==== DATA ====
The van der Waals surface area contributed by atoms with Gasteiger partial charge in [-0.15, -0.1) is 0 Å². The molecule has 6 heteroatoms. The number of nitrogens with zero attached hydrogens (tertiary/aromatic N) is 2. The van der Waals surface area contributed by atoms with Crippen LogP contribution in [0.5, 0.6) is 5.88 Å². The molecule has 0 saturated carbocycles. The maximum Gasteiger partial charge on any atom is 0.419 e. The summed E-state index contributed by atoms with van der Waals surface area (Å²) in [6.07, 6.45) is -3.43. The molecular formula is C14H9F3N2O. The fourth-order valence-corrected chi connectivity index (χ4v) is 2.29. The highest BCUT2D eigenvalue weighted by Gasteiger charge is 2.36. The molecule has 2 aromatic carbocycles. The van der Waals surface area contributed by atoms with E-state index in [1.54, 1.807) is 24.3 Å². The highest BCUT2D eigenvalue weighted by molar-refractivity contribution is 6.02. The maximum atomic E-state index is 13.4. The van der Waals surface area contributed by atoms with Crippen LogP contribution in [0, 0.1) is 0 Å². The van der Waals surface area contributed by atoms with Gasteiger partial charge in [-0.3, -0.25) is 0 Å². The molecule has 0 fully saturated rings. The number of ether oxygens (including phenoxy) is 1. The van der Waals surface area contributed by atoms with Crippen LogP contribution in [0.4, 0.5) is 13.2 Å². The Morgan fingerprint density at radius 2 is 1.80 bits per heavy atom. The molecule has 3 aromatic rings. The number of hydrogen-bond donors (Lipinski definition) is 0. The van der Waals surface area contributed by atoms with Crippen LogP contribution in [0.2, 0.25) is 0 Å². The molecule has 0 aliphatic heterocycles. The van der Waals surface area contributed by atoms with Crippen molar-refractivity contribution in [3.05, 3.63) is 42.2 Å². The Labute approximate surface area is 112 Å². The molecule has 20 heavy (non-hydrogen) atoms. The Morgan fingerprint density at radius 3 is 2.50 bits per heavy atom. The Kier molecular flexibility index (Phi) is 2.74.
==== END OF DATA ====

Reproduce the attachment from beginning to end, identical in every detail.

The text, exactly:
The van der Waals surface area contributed by atoms with Gasteiger partial charge in [-0.15, -0.1) is 0 Å². The molecule has 6 heteroatoms. The number of nitrogens with zero attached hydrogens (tertiary/aromatic N) is 2. The van der Waals surface area contributed by atoms with Crippen LogP contribution in [0.5, 0.6) is 5.88 Å². The molecule has 0 saturated carbocycles. The maximum Gasteiger partial charge on any atom is 0.419 e. The summed E-state index contributed by atoms with van der Waals surface area (Å²) in [6.07, 6.45) is -3.43. The molecular formula is C14H9F3N2O. The fourth-order valence-corrected chi connectivity index (χ4v) is 2.29. The highest BCUT2D eigenvalue weighted by Gasteiger charge is 2.36. The molecule has 2 aromatic carbocycles. The van der Waals surface area contributed by atoms with E-state index in [1.54, 1.807) is 24.3 Å². The highest BCUT2D eigenvalue weighted by molar-refractivity contribution is 6.02. The maximum atomic E-state index is 13.4. The van der Waals surface area contributed by atoms with Crippen LogP contribution in [0, 0.1) is 0 Å². The van der Waals surface area contributed by atoms with Gasteiger partial charge in [-0.3, -0.25) is 0 Å². The molecule has 0 fully saturated rings. The number of ether oxygens (including phenoxy) is 1. The van der Waals surface area contributed by atoms with Crippen LogP contribution in [0.4, 0.5) is 13.2 Å². The Morgan fingerprint density at radius 2 is 1.80 bits per heavy atom. The molecule has 3 aromatic rings. The number of hydrogen-bond donors (Lipinski definition) is 0. The van der Waals surface area contributed by atoms with Crippen LogP contribution in [0.2, 0.25) is 0 Å². The molecule has 0 aliphatic heterocycles. The van der Waals surface area contributed by atoms with Crippen molar-refractivity contribution in [3.05, 3.63) is 42.2 Å². The Labute approximate surface area is 112 Å². The molecule has 20 heavy (non-hydrogen) atoms. The Morgan fingerprint density at radius 3 is 2.50 bits per heavy atom. The Kier molecular flexibility index (Phi) is 2.74.